A pedestal for “frogmouths”

Director´s view

Miroslav Bobek  |  29. 05. 2021

An analysis of 27,621 bird photos on Instagram has shown that the most aesthetically appealing feathered bird is – the tawny frogmouth.

The tawny frogmouth. Photo: Miroslav Bobek, Prague Zoo The tawny frogmouth. Photo: Miroslav Bobek, Prague Zoo

Understandably the unexpected finding of the research, conducted by German researchers Katja Thömmes and Gregor Hayn-Leichsenring, caught the attention of the world’s media; however, even they relativised it to some extent. It certainly cannot be denied that the tawny frogmouth is interesting or even has a considerable bizarreness, but to describe it as the most aesthetically appealing bird is something many of us raise our eyebrows at and underscore the passage in question with a disapproving line. 

You can also see the tawny frogmouth, by far the most famous of the many species of frogmouth, in our zoo, in the aviary at the entrance to Darwin Crater. That is, you'll see it if you look very closely. If it’s sitting on a branch (and actually it doesn’t do much else during the day), you'll hardly be able to tell it from a dry stump. Even the budgies that inhabit the same aviary have a problem or two with this. They often perch on its head under the impression that they are sitting on a branch.

The Czech name for the frogmouth (lelkoun) accentuates its belonging to the somewhat extravagant order of Caprimulgiformes, which are characterized by their inconspicuous colouration, broad head with large eyes and weak, short legs. The English name, frogmouth (translated as žabotlam in Czech), emphasizes its extremely broad beak. If “žabotlam” was not used to describe a certain type of locomotive, I would suggest that we should use the name to refer to frogmouths in Czech too.

The research that has hypothetically elevated the frogmouth – until now considered to be “the unhappiest-looking bird in the world” – onto an aesthetic pedestal, consisted of a fairly simple calculation: besides the number of likes, the time of posting and the size of the account were considered for each photo. The resulting number shows whether a given photo – and consequently a given group of birds – received a higher or lower number of likes than would be expected. So, while the frogmouths were captured in relatively few photos, they did receive a higher-than-expected number of likes.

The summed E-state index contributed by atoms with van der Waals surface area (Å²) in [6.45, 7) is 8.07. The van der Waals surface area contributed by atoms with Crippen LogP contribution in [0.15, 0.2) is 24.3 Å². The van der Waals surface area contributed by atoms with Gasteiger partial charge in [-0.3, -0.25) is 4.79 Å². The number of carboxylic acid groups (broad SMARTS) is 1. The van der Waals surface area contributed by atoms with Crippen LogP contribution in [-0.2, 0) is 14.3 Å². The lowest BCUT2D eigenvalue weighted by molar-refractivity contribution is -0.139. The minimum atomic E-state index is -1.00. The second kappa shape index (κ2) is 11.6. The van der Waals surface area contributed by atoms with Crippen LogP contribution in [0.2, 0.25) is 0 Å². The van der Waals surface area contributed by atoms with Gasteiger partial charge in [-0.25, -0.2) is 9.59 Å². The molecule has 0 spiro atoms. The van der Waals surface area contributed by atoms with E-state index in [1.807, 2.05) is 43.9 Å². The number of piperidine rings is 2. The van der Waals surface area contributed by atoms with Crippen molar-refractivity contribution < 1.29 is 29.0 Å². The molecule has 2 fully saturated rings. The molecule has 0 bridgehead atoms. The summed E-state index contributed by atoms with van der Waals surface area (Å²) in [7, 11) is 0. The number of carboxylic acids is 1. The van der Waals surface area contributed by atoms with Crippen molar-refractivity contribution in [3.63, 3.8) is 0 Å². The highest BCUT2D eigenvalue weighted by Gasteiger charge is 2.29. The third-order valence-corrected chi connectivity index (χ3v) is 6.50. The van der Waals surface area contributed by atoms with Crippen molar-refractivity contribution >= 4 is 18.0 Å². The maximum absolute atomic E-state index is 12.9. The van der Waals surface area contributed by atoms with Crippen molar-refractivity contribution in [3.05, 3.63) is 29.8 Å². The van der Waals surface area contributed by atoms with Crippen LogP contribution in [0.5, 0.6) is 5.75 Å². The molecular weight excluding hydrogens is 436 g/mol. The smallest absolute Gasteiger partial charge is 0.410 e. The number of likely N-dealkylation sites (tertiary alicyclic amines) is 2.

It is true that even pictures of a frogmouth taken in our zoo are successful on social media. However, I have always been convinced that this is linked to its masterful camouflage and its exceptional appearance, which combines elements that are both surprising and at the same time attractive for humans, such as the large, forward-looking eyes or its wide mouth. That is why I also took the result of Thömmes’ and Hayn-Leichsenring's research as hitting the mark – but on an adjacent target.

Although the German researchers use terms such as “behaviour motivated by aesthetic appeal” or “exploring aesthetic universals”, the number of likes, however, cannot be automatically correlated with aesthetic values. Without doubt, some images of a frogmouth have these values, but the uniqueness and surprising appearance and behaviour of the bird is crucial to their success. Indeed, Thömmes and Hayn-Leichsenring also acknowledge this in their paper when they write that interestingness, eccentricity and situational context seem to play a role in the aesthetic appeal of bird photographs. To this I would probably only add that the same goes not only for bird photographs, but for our interest in animals in general.